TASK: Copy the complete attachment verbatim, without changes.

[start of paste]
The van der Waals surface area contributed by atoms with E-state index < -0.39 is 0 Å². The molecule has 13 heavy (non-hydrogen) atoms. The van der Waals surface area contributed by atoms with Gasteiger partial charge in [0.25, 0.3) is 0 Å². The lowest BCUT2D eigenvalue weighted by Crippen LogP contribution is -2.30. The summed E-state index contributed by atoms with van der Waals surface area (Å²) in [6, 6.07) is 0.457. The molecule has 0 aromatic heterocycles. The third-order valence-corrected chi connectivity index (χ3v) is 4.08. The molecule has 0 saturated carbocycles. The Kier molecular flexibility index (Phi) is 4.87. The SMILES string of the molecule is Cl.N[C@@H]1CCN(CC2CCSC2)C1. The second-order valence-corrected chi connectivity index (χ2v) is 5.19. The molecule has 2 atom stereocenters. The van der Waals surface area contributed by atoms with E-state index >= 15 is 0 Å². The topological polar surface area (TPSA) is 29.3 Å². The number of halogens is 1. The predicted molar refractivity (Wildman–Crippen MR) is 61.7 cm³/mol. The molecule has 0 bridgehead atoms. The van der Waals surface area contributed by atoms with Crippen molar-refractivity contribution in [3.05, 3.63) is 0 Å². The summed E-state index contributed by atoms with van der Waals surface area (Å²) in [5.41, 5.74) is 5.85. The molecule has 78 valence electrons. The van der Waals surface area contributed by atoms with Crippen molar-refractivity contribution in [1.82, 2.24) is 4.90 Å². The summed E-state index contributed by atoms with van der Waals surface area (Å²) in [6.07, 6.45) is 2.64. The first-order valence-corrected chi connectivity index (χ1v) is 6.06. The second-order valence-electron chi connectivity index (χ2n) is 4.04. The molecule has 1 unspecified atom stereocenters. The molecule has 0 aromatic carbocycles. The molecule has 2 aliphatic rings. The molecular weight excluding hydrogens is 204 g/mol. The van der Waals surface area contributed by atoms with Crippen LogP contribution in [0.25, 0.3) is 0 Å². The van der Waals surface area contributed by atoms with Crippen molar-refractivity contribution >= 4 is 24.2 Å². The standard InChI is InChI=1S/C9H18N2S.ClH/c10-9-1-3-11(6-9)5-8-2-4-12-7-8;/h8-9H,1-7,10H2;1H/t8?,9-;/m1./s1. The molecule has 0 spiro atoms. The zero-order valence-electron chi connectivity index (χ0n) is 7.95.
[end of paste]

The van der Waals surface area contributed by atoms with E-state index < -0.39 is 0 Å². The molecule has 13 heavy (non-hydrogen) atoms. The van der Waals surface area contributed by atoms with Gasteiger partial charge in [0.25, 0.3) is 0 Å². The lowest BCUT2D eigenvalue weighted by Crippen LogP contribution is -2.30. The summed E-state index contributed by atoms with van der Waals surface area (Å²) in [6, 6.07) is 0.457. The molecule has 0 aromatic heterocycles. The third-order valence-corrected chi connectivity index (χ3v) is 4.08. The molecule has 0 saturated carbocycles. The Kier molecular flexibility index (Phi) is 4.87. The SMILES string of the molecule is Cl.N[C@@H]1CCN(CC2CCSC2)C1. The second-order valence-corrected chi connectivity index (χ2v) is 5.19. The molecule has 2 atom stereocenters. The van der Waals surface area contributed by atoms with E-state index >= 15 is 0 Å². The topological polar surface area (TPSA) is 29.3 Å². The number of halogens is 1. The predicted molar refractivity (Wildman–Crippen MR) is 61.7 cm³/mol. The molecule has 0 bridgehead atoms. The van der Waals surface area contributed by atoms with Crippen molar-refractivity contribution in [3.05, 3.63) is 0 Å². The summed E-state index contributed by atoms with van der Waals surface area (Å²) in [5.41, 5.74) is 5.85. The molecule has 78 valence electrons. The van der Waals surface area contributed by atoms with Crippen molar-refractivity contribution in [1.82, 2.24) is 4.90 Å². The summed E-state index contributed by atoms with van der Waals surface area (Å²) in [6.07, 6.45) is 2.64. The first-order valence-corrected chi connectivity index (χ1v) is 6.06. The second-order valence-electron chi connectivity index (χ2n) is 4.04. The molecule has 1 unspecified atom stereocenters. The molecule has 0 aromatic carbocycles. The molecule has 2 aliphatic rings. The molecular weight excluding hydrogens is 204 g/mol. The van der Waals surface area contributed by atoms with Crippen LogP contribution in [0.25, 0.3) is 0 Å². The van der Waals surface area contributed by atoms with Crippen molar-refractivity contribution >= 4 is 24.2 Å². The standard InChI is InChI=1S/C9H18N2S.ClH/c10-9-1-3-11(6-9)5-8-2-4-12-7-8;/h8-9H,1-7,10H2;1H/t8?,9-;/m1./s1. The molecule has 0 spiro atoms. The zero-order valence-electron chi connectivity index (χ0n) is 7.95.